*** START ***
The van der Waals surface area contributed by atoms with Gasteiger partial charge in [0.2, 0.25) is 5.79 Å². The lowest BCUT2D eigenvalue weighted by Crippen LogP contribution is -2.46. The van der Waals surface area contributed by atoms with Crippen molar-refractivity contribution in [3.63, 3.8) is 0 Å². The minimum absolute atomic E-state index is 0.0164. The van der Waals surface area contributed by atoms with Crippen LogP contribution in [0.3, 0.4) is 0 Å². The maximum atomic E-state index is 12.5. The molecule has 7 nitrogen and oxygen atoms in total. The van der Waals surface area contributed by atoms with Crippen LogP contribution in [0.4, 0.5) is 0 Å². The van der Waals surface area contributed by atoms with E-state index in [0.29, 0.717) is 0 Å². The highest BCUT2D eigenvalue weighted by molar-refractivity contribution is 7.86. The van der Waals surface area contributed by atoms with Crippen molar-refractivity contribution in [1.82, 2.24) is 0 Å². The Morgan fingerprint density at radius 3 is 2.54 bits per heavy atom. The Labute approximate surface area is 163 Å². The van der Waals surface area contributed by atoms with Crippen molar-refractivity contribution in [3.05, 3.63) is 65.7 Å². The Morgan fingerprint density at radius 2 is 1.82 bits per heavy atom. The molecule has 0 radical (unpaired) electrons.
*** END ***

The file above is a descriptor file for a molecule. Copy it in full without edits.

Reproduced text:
The van der Waals surface area contributed by atoms with Gasteiger partial charge in [0.2, 0.25) is 5.79 Å². The lowest BCUT2D eigenvalue weighted by Crippen LogP contribution is -2.46. The van der Waals surface area contributed by atoms with Crippen molar-refractivity contribution in [3.63, 3.8) is 0 Å². The minimum absolute atomic E-state index is 0.0164. The van der Waals surface area contributed by atoms with Crippen LogP contribution in [0.3, 0.4) is 0 Å². The maximum atomic E-state index is 12.5. The molecule has 7 nitrogen and oxygen atoms in total. The van der Waals surface area contributed by atoms with Crippen LogP contribution in [0.4, 0.5) is 0 Å². The van der Waals surface area contributed by atoms with E-state index in [0.29, 0.717) is 0 Å². The highest BCUT2D eigenvalue weighted by molar-refractivity contribution is 7.86. The van der Waals surface area contributed by atoms with Crippen molar-refractivity contribution in [1.82, 2.24) is 0 Å². The Morgan fingerprint density at radius 3 is 2.54 bits per heavy atom. The Labute approximate surface area is 163 Å². The van der Waals surface area contributed by atoms with Crippen molar-refractivity contribution in [3.05, 3.63) is 65.7 Å². The Morgan fingerprint density at radius 2 is 1.82 bits per heavy atom. The molecule has 0 radical (unpaired) electrons.